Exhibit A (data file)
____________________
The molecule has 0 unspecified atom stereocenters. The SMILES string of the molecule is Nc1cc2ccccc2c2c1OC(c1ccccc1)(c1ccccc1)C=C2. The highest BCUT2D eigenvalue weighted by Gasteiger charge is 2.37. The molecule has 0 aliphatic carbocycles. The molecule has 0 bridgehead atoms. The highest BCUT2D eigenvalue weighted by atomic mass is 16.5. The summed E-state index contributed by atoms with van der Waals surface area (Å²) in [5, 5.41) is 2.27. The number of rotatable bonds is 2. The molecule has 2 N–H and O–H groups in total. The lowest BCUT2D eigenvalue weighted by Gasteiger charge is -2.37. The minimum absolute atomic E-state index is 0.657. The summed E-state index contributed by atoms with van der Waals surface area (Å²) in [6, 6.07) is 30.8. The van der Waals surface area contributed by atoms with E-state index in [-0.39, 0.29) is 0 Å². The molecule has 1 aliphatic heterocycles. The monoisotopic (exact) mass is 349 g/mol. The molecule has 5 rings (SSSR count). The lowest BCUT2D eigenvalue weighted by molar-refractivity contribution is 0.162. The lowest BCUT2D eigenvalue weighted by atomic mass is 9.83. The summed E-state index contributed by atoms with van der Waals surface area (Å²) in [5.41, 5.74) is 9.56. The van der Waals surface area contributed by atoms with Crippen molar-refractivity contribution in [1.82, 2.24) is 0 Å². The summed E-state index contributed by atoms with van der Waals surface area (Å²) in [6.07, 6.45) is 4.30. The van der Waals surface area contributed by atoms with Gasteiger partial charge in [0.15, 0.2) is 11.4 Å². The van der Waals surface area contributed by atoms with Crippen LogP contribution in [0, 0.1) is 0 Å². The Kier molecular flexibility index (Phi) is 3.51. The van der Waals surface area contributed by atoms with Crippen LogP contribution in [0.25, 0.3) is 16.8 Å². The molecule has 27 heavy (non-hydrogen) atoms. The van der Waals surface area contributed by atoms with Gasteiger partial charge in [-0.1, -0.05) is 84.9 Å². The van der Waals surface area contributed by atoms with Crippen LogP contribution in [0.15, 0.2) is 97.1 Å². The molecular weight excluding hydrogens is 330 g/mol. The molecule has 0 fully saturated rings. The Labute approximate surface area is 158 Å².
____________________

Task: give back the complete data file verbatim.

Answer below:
The molecule has 0 unspecified atom stereocenters. The SMILES string of the molecule is Nc1cc2ccccc2c2c1OC(c1ccccc1)(c1ccccc1)C=C2. The highest BCUT2D eigenvalue weighted by Gasteiger charge is 2.37. The molecule has 0 aliphatic carbocycles. The molecule has 0 bridgehead atoms. The highest BCUT2D eigenvalue weighted by atomic mass is 16.5. The summed E-state index contributed by atoms with van der Waals surface area (Å²) in [5, 5.41) is 2.27. The number of rotatable bonds is 2. The molecule has 2 N–H and O–H groups in total. The lowest BCUT2D eigenvalue weighted by Gasteiger charge is -2.37. The minimum absolute atomic E-state index is 0.657. The summed E-state index contributed by atoms with van der Waals surface area (Å²) in [6, 6.07) is 30.8. The van der Waals surface area contributed by atoms with E-state index in [-0.39, 0.29) is 0 Å². The molecule has 1 aliphatic heterocycles. The monoisotopic (exact) mass is 349 g/mol. The molecule has 5 rings (SSSR count). The lowest BCUT2D eigenvalue weighted by molar-refractivity contribution is 0.162. The lowest BCUT2D eigenvalue weighted by atomic mass is 9.83. The summed E-state index contributed by atoms with van der Waals surface area (Å²) in [5.41, 5.74) is 9.56. The van der Waals surface area contributed by atoms with Crippen molar-refractivity contribution in [1.82, 2.24) is 0 Å². The summed E-state index contributed by atoms with van der Waals surface area (Å²) in [6.07, 6.45) is 4.30. The van der Waals surface area contributed by atoms with Gasteiger partial charge in [0.15, 0.2) is 11.4 Å². The van der Waals surface area contributed by atoms with Crippen LogP contribution in [0, 0.1) is 0 Å². The Kier molecular flexibility index (Phi) is 3.51. The van der Waals surface area contributed by atoms with Crippen LogP contribution in [0.25, 0.3) is 16.8 Å². The molecule has 27 heavy (non-hydrogen) atoms. The van der Waals surface area contributed by atoms with Gasteiger partial charge in [-0.1, -0.05) is 84.9 Å². The van der Waals surface area contributed by atoms with Crippen LogP contribution in [0.15, 0.2) is 97.1 Å². The molecular weight excluding hydrogens is 330 g/mol. The molecule has 0 fully saturated rings. The Labute approximate surface area is 158 Å².